Dethroning Mammon (by Justin Welby) Chapter 2 Bible Focus Luke 19
What we measure controls us is the far-reaching theme of the second chapter of our Lent study book. Some of the basic economic calculations on which western financial systems rely are identified as being misleading or even dishonest, contributing to distorted vision, disillusionment, social injustice or even economic breakdown. As a result, what is difficult to measure economically, such as voluntary work, environmental factors or prayer, become undervalued. We need to adjust our values to a different scale.
- I am encouraged by Archbishop Justin’s point that an action is not defined by its strategic importance as seen from a human time-bound perspective. After Jesus had driven out those who were commercialising the worship in the temple in Jerusalem, ‘the temple may well have gone back to its old ways.’ Mammon, had, however, been dethroned, as it is in all the moments of resolution ‘when we seek all that we need only and exclusively from Jesus.’
- We need to be alert to the dangers of acoustic measurement, assigning the greatest value to what shouts the loudest.
- What are the other measurables (apart from money) that control our lives? In what ways do they influence our habits and motivations (Justin Welby). There are probably too many ‘checklists’ and ‘to do’ lists to which we can become enslaved. 10,000 steps per day? Preparations for Christmas? Achievements on our CV?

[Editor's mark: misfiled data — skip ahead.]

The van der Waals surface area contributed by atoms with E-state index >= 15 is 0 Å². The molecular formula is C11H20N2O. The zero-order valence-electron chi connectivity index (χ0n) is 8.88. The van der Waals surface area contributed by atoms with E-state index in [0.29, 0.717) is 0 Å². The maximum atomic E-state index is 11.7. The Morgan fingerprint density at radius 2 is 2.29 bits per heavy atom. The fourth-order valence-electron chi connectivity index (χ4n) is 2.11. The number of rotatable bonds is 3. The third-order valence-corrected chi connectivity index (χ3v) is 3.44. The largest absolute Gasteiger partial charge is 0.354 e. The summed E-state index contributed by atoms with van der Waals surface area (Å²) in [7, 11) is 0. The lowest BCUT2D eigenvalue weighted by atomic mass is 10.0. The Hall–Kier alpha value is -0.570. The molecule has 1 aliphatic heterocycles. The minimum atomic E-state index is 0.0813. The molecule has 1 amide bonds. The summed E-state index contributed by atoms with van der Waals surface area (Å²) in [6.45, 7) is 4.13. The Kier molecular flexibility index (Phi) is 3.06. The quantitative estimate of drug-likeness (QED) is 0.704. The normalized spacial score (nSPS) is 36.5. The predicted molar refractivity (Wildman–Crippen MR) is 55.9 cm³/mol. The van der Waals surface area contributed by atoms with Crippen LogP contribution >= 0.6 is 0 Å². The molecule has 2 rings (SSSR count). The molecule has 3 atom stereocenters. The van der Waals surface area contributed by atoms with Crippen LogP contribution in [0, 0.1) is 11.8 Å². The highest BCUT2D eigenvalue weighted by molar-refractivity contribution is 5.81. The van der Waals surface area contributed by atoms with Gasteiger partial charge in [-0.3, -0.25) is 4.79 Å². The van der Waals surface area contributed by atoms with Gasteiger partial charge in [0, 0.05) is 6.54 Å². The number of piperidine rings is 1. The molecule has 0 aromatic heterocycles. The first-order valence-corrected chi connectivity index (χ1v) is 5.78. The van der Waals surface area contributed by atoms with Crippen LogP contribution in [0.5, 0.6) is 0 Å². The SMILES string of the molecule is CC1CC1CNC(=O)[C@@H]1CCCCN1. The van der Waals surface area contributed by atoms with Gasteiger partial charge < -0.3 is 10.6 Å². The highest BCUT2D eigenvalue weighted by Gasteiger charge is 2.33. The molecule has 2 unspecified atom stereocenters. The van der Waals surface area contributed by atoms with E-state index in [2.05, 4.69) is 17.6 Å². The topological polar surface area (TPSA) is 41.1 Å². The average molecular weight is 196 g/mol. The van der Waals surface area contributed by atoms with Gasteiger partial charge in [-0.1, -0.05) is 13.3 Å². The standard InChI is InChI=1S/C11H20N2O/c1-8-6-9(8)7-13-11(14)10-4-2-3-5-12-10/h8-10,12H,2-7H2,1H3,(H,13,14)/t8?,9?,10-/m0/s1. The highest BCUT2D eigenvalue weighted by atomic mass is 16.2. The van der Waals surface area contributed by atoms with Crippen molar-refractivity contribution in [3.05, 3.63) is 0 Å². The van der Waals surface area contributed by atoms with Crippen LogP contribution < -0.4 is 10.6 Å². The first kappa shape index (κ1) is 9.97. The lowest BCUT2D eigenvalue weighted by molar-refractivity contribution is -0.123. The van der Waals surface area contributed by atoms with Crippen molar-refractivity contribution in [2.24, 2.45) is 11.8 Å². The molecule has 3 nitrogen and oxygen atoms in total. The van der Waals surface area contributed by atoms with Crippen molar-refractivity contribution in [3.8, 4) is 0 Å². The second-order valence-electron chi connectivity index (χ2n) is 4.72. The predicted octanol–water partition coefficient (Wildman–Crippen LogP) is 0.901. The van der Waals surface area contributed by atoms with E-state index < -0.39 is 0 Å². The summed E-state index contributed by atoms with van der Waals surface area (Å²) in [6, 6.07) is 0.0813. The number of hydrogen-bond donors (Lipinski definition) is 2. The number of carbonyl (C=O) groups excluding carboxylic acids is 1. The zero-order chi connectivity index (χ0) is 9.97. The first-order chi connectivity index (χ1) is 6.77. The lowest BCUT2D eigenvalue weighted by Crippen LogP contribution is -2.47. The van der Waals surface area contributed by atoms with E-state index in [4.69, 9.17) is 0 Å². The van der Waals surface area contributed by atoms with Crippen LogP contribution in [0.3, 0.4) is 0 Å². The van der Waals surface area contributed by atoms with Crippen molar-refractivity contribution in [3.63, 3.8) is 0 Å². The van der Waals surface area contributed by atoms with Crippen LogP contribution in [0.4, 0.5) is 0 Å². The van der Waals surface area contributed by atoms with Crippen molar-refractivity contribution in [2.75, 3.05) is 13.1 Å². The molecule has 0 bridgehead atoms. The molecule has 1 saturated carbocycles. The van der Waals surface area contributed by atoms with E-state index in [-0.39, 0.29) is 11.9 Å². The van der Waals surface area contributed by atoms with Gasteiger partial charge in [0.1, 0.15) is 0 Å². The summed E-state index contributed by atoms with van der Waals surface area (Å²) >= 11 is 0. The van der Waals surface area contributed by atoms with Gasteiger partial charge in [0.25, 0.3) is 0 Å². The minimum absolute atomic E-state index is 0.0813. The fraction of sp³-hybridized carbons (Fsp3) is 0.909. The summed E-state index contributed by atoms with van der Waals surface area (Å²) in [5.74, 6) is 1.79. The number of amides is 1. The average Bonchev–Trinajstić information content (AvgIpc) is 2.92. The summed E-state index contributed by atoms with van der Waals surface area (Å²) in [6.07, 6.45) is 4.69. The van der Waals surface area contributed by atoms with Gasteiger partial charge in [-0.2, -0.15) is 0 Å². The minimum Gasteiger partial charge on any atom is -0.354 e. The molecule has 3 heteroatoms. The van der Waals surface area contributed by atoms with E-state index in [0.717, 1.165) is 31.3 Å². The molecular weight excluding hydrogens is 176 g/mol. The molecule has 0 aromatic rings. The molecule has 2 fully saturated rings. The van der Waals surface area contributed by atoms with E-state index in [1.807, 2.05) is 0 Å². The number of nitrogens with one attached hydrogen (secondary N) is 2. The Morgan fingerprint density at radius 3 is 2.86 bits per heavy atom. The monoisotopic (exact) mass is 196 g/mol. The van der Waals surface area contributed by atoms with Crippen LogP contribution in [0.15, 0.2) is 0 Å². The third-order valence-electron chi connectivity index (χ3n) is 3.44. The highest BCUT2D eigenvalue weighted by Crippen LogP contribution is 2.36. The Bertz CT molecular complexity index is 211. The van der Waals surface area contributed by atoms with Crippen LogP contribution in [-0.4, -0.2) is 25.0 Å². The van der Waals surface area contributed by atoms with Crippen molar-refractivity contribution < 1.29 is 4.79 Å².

- We need to be awake to the way in which all aspects of life can become ‘Mammonised,’ whether in national life, church life, or personal life. One example given is the difficult relationship between worship and church buildings.
- While agreeing with what Archbishop Justin says, I’m also left with nagging questions about the need to measure/calculate in order to live responsibly, without ‘sponging’ on others or causing difficulty or even suffering to those close to us. For those of us brought up by parents who had experienced post-war ‘austerity’ such behaviour represents a lack of care for others and moral disgrace. How can we distinguish Mammon and the instinct to ‘look after the pennies’? How much is enough?
- I’m also left with the practical question of whether the economy of the society we live in should measure the value of all work. On the one hand it seems necessary if voluntary contributions are not to be taken for granted and the ‘donors’ exploited. On the other, the true value of the work cannot be measured simply in relation to national wealth.